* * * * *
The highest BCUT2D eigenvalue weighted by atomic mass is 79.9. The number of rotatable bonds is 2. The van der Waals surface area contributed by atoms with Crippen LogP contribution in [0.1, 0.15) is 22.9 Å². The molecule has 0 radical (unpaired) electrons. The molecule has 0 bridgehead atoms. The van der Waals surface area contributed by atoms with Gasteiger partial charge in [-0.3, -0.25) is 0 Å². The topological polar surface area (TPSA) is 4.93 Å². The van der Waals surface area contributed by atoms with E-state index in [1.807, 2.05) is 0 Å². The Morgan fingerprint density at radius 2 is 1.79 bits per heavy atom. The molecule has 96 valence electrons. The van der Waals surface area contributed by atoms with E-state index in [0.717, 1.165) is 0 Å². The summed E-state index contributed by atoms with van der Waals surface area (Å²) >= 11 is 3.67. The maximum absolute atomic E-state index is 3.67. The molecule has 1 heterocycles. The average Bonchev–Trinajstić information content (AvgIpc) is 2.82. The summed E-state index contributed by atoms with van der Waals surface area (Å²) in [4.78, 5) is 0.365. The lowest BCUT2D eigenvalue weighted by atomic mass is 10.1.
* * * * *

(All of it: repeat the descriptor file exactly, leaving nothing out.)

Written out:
The highest BCUT2D eigenvalue weighted by atomic mass is 79.9. The number of rotatable bonds is 2. The van der Waals surface area contributed by atoms with Crippen LogP contribution in [0.1, 0.15) is 22.9 Å². The molecule has 0 radical (unpaired) electrons. The molecule has 0 bridgehead atoms. The van der Waals surface area contributed by atoms with Gasteiger partial charge in [-0.3, -0.25) is 0 Å². The topological polar surface area (TPSA) is 4.93 Å². The van der Waals surface area contributed by atoms with E-state index in [1.807, 2.05) is 0 Å². The Morgan fingerprint density at radius 2 is 1.79 bits per heavy atom. The molecule has 96 valence electrons. The van der Waals surface area contributed by atoms with E-state index in [0.717, 1.165) is 0 Å². The summed E-state index contributed by atoms with van der Waals surface area (Å²) >= 11 is 3.67. The maximum absolute atomic E-state index is 3.67. The molecule has 1 heterocycles. The average Bonchev–Trinajstić information content (AvgIpc) is 2.82. The summed E-state index contributed by atoms with van der Waals surface area (Å²) in [4.78, 5) is 0.365. The lowest BCUT2D eigenvalue weighted by atomic mass is 10.1.